Calvo Slams Guam DOC For Suspected Murderer’s Escape

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Garrido used staple to free himself from handcuffs: governor

By Cameron Miculka

HAGÅTÑA, Guam (Pacific Daily News, Nov. 8, 2013) – Guam’s Department of Corrections (DOC) failed the community when a detainee escaped Monday and allegedly harmed a woman, according to the governor, who said someone will be held responsible for the mistake.

In a column published in today's Pacific Daily News, Gov. Eddie Calvo said the detainee apparently used a staple to remove his handcuffs.

Keith Garrido, who faces murder charges for the December 2012 beating death of Barrigada resident Nancy Mafnas, allegedly escaped from custody for more than an hour Monday by jumping out of a Department of Corrections van at a traffic light in Chalan Pago.

He was being brought to a court hearing, and corrections officials on Wednesday said they're not certain his cuffs were fully locked.

The van was packed with detainees, so both corrections officers rode in front, instead of one riding in the rear.

DOC Director Jose San Agustin said "one very simple action" by corrections officers would have prevented the escape.

Garrido allegedly assaulted and robbed a woman in her home while on the loose and faces additional charges of aggravated assault, kidnapping and robbery.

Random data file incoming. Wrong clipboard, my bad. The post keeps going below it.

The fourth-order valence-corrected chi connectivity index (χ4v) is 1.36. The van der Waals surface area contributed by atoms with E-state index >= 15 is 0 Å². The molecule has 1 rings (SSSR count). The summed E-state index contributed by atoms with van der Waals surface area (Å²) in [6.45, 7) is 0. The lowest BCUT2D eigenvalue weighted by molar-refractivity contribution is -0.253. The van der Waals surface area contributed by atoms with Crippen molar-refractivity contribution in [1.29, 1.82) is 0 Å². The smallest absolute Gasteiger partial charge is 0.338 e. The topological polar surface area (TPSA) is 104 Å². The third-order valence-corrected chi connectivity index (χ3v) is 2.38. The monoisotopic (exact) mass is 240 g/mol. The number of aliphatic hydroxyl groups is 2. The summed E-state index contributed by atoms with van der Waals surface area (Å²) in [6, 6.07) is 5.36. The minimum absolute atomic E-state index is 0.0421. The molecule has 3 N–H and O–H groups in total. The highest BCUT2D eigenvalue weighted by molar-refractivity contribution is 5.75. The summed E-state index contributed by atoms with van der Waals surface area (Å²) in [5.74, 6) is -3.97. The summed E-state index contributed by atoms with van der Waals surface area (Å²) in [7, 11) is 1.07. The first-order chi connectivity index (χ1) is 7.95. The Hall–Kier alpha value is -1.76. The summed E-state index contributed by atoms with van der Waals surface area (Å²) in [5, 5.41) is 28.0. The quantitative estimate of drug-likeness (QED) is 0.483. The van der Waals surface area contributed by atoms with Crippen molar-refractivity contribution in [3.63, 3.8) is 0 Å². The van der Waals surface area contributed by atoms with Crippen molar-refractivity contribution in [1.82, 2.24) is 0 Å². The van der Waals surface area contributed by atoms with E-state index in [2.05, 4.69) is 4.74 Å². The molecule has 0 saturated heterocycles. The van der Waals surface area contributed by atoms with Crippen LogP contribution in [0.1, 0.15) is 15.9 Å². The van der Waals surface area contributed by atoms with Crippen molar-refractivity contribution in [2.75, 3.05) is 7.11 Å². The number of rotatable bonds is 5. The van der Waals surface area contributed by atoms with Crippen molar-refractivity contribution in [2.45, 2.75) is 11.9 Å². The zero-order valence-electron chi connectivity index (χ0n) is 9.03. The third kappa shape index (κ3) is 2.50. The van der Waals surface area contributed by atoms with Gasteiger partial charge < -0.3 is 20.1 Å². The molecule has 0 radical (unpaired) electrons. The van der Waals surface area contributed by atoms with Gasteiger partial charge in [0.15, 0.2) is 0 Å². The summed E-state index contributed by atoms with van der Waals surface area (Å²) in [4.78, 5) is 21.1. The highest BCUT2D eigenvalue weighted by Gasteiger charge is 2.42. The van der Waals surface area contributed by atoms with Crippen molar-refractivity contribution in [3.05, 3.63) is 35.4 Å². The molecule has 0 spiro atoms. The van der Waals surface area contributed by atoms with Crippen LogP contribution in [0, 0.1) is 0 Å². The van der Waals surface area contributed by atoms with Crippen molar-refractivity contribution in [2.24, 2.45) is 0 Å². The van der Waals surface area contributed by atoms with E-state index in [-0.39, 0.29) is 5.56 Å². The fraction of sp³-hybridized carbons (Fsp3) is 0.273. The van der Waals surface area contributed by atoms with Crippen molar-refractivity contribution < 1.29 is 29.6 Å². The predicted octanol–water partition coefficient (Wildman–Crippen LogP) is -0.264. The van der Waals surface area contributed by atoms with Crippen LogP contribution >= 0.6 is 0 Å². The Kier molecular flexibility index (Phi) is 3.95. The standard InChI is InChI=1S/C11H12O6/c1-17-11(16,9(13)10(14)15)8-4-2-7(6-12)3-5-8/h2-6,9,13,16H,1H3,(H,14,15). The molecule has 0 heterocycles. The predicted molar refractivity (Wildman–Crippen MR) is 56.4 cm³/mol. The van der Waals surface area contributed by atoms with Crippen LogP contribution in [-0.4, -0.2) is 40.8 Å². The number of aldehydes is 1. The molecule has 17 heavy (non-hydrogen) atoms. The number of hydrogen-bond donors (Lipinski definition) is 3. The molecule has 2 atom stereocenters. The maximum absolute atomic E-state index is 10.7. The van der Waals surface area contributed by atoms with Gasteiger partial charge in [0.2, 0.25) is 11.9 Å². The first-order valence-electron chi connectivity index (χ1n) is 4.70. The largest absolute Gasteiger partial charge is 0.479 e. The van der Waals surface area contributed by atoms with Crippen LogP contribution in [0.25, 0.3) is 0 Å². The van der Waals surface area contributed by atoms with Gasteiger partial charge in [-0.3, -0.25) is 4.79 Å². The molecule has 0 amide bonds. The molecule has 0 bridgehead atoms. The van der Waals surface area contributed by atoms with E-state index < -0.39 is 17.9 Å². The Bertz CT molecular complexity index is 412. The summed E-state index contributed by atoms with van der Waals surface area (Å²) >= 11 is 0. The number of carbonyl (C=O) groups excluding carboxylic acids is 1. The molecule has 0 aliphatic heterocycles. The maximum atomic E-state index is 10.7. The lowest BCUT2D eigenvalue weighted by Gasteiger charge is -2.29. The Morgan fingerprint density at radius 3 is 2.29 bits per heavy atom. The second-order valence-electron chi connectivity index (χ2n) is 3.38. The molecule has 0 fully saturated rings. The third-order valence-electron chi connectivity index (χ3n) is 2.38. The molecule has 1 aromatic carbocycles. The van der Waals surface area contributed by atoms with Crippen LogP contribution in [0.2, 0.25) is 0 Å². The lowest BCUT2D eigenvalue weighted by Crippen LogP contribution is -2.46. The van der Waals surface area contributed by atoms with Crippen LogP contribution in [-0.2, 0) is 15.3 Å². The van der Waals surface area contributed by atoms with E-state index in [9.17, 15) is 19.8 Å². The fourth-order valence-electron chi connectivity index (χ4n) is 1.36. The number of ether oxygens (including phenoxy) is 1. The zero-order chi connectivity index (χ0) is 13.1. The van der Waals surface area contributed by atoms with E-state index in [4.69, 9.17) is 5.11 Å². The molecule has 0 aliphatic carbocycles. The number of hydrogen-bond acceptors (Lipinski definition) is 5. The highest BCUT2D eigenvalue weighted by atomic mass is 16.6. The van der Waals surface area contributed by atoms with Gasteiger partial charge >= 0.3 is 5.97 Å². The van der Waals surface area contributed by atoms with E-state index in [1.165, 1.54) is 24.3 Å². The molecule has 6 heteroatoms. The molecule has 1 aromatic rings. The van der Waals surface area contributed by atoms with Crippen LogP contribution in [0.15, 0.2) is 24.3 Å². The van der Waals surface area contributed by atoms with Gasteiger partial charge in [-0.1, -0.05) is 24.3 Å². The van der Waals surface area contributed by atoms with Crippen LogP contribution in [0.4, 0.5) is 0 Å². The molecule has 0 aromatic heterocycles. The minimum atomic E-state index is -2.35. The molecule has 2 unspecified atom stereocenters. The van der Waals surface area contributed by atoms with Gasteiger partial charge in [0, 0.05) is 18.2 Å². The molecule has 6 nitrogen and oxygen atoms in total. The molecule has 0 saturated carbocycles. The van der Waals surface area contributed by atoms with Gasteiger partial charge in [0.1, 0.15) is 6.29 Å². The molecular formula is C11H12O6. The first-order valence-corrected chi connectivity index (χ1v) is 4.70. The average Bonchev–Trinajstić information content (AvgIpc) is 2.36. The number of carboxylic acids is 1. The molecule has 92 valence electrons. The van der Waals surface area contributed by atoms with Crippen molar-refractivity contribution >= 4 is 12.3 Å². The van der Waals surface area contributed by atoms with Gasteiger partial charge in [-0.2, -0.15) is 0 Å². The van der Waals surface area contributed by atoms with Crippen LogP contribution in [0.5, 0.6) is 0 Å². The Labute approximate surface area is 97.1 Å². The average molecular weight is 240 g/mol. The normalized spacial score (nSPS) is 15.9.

Lawmakers also have scheduled an oversight hearing for the Department of Corrections, from 2 to 3 p.m. Nov. 15 in the Guam Legislature's public hearing room.

Calvo, in today's column, also noted the lack of safety locks in the van, which could have prevented passengers from opening the van's rear door from the outside.

"All of these mistakes landed a woman in the hospital with a nightmare that will always haunt her," wrote the governor. "All of these failures have undone all the confidence our people have in DOC."

Calvo said Lt. Gov. Ray Tenorio is responsible for ensuring there is a thorough investigation. Tenorio has ordered the island's public safety agencies to re-evaluate all standard operating procedures.

The governor added that criminal charges and adverse personnel action could be taken against any employees found liable for the escape.

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